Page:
Digestive enzymes

Enzymes are globular proteins that control biological reactions. Digestive enzymes speed up the breakdown (hydrolysis) of food molecules into their ‘building block’ components. These reactions occur outside of the cells lining the gut.

Naming and classification of enzymes

There are 2 systems used for naming enzymes:

  1. The suffix ‘-ase’ is used with the root name of the substance being acted upon, for example,  when sucrose (sugar) is digested, it is acted upon by an enzyme called sucrase.
  2. The type of chemical reaction involved as the enzyme functions, for example, when sucrase acts on sucrose, it breaks it into a molecule of glucose and a molecule of fructose. This reaction involves adding a water molecule to break a chemical bond and so the enzyme is a hydrolase. All digestive enzymes belong to this hydrolase class.

Enzymes are classified according to the type of chemical reaction catalysed. All digestive enzymes are hydrolases, whereas most of the enzymes involved in energy release for muscular contraction are oxidation-reduction enzymes such as oxidases, hydrogenases and dehydrogenases.

Chemical structure of enzymes

Enzymes are large protein molecules, all of which have their own specific 3D shape. Embedded within the shape is a region known as the ‘active site’, which can attract other suitably shaped molecules to bind to the site. The analogy that is often used to describe this mechanism is that of a key fitting into a lock. The enzyme serves as the lock and the attracted molecule (called the substrate) is the key.

Once the chemical reaction within this lock and key arrangement has been completed, the products are released and the enzyme is free to attract another substrate molecule.

The rate of reaction for such a process is thousands of substrate molecules per minute. If a solution of sugar is left in a sealed container, it breaks down into glucose and fructose extremely slowly. In the presence of a small amount of the enzyme sucrase, the rate of breakdown is millions of times faster.

Sometimes, chemical substances other than substrates can bind with the active sites of enzymes, blocking their normal function. For example, water-soluble compounds of arsenic and mercury are extremely poisonous because they can permanently bind to some enzyme systems, markedly reducing their efficiency. Depending on the dose, the end result could be death.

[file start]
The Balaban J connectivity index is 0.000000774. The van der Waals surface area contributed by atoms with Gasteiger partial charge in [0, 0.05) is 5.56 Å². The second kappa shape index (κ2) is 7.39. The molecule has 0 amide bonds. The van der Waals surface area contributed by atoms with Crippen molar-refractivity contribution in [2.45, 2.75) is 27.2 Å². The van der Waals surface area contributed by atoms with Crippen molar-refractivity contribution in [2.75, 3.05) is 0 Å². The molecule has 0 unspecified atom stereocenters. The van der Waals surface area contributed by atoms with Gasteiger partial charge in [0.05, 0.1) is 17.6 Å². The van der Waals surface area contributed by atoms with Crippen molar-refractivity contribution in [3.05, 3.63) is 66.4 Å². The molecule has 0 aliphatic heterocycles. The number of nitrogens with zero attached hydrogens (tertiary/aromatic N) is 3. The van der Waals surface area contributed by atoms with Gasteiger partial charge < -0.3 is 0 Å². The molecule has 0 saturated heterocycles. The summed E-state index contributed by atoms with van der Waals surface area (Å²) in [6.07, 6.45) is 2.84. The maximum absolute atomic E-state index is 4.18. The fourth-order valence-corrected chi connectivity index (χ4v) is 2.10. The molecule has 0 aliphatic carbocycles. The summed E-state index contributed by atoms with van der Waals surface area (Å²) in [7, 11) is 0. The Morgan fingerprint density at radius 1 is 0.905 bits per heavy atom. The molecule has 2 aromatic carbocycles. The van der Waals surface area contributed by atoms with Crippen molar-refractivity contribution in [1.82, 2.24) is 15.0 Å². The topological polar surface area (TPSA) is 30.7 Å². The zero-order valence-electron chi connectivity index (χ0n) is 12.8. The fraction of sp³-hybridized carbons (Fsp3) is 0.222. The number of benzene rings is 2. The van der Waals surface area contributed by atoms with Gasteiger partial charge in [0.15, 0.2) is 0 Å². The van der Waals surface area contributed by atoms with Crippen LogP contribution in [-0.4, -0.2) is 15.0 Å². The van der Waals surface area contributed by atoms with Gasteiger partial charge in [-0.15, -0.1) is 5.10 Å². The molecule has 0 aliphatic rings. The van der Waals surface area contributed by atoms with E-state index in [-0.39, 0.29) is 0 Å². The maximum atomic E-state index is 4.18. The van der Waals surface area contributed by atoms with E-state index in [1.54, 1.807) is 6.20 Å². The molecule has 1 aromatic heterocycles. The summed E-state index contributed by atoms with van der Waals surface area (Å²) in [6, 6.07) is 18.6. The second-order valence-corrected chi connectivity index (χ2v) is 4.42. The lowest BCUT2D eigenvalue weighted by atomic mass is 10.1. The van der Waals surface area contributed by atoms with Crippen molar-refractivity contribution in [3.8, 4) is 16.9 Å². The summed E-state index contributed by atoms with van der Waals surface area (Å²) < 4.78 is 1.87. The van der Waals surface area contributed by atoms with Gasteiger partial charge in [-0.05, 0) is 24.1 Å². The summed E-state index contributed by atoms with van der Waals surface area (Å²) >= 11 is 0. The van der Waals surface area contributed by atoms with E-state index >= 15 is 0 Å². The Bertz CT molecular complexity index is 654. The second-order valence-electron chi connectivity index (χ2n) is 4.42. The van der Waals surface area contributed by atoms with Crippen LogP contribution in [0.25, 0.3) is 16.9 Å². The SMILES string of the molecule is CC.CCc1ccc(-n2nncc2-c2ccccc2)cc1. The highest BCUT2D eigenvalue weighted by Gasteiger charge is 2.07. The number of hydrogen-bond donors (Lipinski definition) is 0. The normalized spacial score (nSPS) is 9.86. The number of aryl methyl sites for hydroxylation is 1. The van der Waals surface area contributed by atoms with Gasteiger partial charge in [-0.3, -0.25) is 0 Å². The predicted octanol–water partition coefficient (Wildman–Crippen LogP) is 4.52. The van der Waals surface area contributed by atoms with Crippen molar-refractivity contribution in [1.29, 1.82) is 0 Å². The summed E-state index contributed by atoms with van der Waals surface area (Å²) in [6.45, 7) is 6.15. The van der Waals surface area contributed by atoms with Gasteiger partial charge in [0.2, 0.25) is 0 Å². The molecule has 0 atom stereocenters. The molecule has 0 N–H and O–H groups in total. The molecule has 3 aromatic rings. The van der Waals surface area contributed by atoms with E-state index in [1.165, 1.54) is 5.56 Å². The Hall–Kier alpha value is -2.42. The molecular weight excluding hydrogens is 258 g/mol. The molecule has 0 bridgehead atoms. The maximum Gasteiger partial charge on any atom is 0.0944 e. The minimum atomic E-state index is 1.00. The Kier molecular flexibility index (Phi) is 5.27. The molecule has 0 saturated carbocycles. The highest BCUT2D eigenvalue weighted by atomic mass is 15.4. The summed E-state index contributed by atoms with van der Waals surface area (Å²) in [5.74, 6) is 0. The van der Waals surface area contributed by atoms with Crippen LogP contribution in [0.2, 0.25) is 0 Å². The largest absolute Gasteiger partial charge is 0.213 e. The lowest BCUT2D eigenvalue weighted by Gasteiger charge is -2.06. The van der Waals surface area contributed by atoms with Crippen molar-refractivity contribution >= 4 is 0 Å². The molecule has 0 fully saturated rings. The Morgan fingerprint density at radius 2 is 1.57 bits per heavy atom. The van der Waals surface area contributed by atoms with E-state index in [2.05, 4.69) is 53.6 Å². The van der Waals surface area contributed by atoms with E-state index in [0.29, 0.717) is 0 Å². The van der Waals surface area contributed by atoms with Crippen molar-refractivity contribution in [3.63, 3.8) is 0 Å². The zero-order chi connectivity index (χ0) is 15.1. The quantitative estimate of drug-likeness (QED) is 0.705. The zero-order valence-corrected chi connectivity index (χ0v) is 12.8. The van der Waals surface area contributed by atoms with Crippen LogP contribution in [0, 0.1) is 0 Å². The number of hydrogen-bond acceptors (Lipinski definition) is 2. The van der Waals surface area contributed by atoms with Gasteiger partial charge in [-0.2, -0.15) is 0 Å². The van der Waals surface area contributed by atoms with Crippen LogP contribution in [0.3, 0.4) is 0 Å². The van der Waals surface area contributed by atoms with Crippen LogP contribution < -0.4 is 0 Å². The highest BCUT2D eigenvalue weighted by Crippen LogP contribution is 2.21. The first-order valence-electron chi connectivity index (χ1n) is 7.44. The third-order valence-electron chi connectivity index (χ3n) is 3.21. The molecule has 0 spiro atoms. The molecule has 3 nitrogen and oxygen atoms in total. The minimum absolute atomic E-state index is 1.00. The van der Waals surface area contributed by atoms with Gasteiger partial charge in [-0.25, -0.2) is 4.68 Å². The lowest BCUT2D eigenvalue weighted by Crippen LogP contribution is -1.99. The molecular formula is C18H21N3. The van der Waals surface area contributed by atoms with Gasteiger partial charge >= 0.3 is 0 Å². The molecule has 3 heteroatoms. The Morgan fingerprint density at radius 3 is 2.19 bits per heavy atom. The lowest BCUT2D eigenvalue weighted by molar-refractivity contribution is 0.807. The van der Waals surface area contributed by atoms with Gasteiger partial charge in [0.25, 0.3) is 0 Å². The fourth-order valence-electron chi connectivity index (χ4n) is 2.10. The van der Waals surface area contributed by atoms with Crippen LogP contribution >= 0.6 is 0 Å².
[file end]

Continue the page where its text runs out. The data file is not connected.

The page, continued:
Digestive enzymes

Digestive enzymes all belong to the hydrolase class, and their action is one of splitting up large food molecules into their ‘building block’ components. Another unique property is that they are extracellular enzymes that mix with food as it passes through the gut. The majority of other enzymes function within the cytoplasm of the cell.

The chemical digestion of food is dependent on a whole range of hydrolase enzymes produced by the cells lining the gut as well as associated organs such as the pancreas. The end goal is to break large food molecules into very much smaller ‘building block’ units. These can then be readily and rapidly absorbed through the gut wall and into the bloodstream for transport to the liver and from there to other parts of the body.

The main enzyme-producing structures of the human digestive system are the salivary glands, stomach, pancreas, liver and small intestine

Digestive juices and enzymes

Substance digested   

Product formed

Saliva
Amylase 

                               Starch

                                             Maltose

Gastric juice
Protease (pepsin) and hydrochloric acid

                               Proteins

                                             Partly digested proteins

Pancreatic juice
Proteases (trypsin)
Lipases
Amylase

                               Proteins
Fats emulsified by bile
Starch

                                             Peptides and amino acids
Fatty acids and glycerol
Maltose

Intestinal enzymes
Peptidases
Sucrase
Lactase
Maltase

                               Peptides
Sucrose (sugar)
Lactose (milk sugar)
Maltose

                                    Amino acids
Glucose and fructose
Glucose and galactose
Glucose

Bile from the liver
Bile salts

                                Fats globules   

                                            Fat droplets

The following pathway summarises how starch present in a food like bread is broken down chemically into glucose, which can then be absorbed through the intestinal wall and into the bloodstream for transport to the liver and from there to other parts of the body.

Mouth and duodenum

Starch hydrolysed into maltose through the action of the enzyme amylase.

Jejunum

Maltose hydrolysed into glucose through the action of the enzyme maltase.

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